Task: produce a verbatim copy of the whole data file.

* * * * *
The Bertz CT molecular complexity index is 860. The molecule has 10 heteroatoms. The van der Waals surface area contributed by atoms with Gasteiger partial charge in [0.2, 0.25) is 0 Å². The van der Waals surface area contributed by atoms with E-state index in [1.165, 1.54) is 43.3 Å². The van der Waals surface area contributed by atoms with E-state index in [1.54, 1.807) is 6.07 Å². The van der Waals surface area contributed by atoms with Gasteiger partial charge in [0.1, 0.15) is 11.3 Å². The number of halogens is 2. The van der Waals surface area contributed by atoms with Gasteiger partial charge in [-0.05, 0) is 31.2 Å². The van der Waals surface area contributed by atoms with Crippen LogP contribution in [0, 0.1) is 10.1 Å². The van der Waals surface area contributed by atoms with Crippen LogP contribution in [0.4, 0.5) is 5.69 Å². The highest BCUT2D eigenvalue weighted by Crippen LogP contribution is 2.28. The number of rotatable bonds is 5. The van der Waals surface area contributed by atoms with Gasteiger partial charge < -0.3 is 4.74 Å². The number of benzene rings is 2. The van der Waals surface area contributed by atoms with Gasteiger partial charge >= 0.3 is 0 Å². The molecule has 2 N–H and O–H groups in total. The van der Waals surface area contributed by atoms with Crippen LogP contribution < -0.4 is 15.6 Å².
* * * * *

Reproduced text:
The Bertz CT molecular complexity index is 860. The molecule has 10 heteroatoms. The van der Waals surface area contributed by atoms with Gasteiger partial charge in [0.2, 0.25) is 0 Å². The van der Waals surface area contributed by atoms with E-state index in [1.165, 1.54) is 43.3 Å². The van der Waals surface area contributed by atoms with E-state index in [1.54, 1.807) is 6.07 Å². The van der Waals surface area contributed by atoms with Gasteiger partial charge in [0.1, 0.15) is 11.3 Å². The number of halogens is 2. The van der Waals surface area contributed by atoms with Gasteiger partial charge in [-0.05, 0) is 31.2 Å². The van der Waals surface area contributed by atoms with Crippen LogP contribution in [0, 0.1) is 10.1 Å². The van der Waals surface area contributed by atoms with Crippen LogP contribution in [0.4, 0.5) is 5.69 Å². The highest BCUT2D eigenvalue weighted by Crippen LogP contribution is 2.28. The number of rotatable bonds is 5. The van der Waals surface area contributed by atoms with Gasteiger partial charge < -0.3 is 4.74 Å². The number of benzene rings is 2. The van der Waals surface area contributed by atoms with Gasteiger partial charge >= 0.3 is 0 Å². The molecule has 2 N–H and O–H groups in total. The van der Waals surface area contributed by atoms with Crippen LogP contribution < -0.4 is 15.6 Å².